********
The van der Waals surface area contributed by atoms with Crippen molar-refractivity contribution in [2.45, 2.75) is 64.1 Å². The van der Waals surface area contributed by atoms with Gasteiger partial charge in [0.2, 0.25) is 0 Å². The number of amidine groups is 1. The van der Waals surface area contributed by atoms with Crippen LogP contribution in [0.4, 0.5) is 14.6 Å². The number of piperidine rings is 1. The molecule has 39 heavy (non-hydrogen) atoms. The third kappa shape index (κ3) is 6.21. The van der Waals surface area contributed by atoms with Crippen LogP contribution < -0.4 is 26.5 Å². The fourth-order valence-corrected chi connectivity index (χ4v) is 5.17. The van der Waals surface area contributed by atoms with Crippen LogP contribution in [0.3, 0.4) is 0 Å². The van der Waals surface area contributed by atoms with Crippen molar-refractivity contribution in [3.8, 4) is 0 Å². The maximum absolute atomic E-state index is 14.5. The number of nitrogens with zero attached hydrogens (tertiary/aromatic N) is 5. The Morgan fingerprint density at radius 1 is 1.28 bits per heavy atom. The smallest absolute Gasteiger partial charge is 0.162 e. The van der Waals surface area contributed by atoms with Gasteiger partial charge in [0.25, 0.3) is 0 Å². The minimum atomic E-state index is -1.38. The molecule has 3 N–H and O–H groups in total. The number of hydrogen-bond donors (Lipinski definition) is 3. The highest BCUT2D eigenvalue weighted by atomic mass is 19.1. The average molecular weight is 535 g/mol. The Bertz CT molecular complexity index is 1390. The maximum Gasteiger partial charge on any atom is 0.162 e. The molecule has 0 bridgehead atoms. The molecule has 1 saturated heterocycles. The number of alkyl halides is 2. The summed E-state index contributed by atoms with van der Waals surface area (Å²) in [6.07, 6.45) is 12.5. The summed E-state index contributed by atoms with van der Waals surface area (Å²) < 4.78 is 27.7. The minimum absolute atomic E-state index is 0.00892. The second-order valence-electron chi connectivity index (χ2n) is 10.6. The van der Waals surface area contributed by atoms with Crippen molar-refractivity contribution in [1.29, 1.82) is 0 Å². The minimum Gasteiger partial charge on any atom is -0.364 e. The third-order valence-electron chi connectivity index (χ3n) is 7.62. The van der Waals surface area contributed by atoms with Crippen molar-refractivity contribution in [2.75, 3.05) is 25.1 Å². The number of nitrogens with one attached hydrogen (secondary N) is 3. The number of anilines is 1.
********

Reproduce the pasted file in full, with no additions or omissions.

The van der Waals surface area contributed by atoms with Crippen molar-refractivity contribution in [2.45, 2.75) is 64.1 Å². The van der Waals surface area contributed by atoms with Gasteiger partial charge in [0.2, 0.25) is 0 Å². The number of amidine groups is 1. The van der Waals surface area contributed by atoms with Crippen LogP contribution in [0.4, 0.5) is 14.6 Å². The number of piperidine rings is 1. The molecule has 39 heavy (non-hydrogen) atoms. The third kappa shape index (κ3) is 6.21. The van der Waals surface area contributed by atoms with Crippen LogP contribution < -0.4 is 26.5 Å². The fourth-order valence-corrected chi connectivity index (χ4v) is 5.17. The van der Waals surface area contributed by atoms with Crippen LogP contribution in [0.3, 0.4) is 0 Å². The van der Waals surface area contributed by atoms with Crippen molar-refractivity contribution in [3.8, 4) is 0 Å². The maximum absolute atomic E-state index is 14.5. The number of nitrogens with zero attached hydrogens (tertiary/aromatic N) is 5. The Morgan fingerprint density at radius 1 is 1.28 bits per heavy atom. The smallest absolute Gasteiger partial charge is 0.162 e. The van der Waals surface area contributed by atoms with Gasteiger partial charge in [0.25, 0.3) is 0 Å². The minimum atomic E-state index is -1.38. The molecule has 3 N–H and O–H groups in total. The number of hydrogen-bond donors (Lipinski definition) is 3. The highest BCUT2D eigenvalue weighted by atomic mass is 19.1. The average molecular weight is 535 g/mol. The Bertz CT molecular complexity index is 1390. The maximum Gasteiger partial charge on any atom is 0.162 e. The molecule has 0 bridgehead atoms. The molecule has 1 saturated heterocycles. The number of alkyl halides is 2. The summed E-state index contributed by atoms with van der Waals surface area (Å²) in [6.07, 6.45) is 12.5. The summed E-state index contributed by atoms with van der Waals surface area (Å²) < 4.78 is 27.7. The minimum absolute atomic E-state index is 0.00892. The second-order valence-electron chi connectivity index (χ2n) is 10.6. The van der Waals surface area contributed by atoms with Crippen molar-refractivity contribution in [1.29, 1.82) is 0 Å². The minimum Gasteiger partial charge on any atom is -0.364 e. The third-order valence-electron chi connectivity index (χ3n) is 7.62. The van der Waals surface area contributed by atoms with Crippen molar-refractivity contribution in [2.75, 3.05) is 25.1 Å². The number of nitrogens with one attached hydrogen (secondary N) is 3. The number of anilines is 1.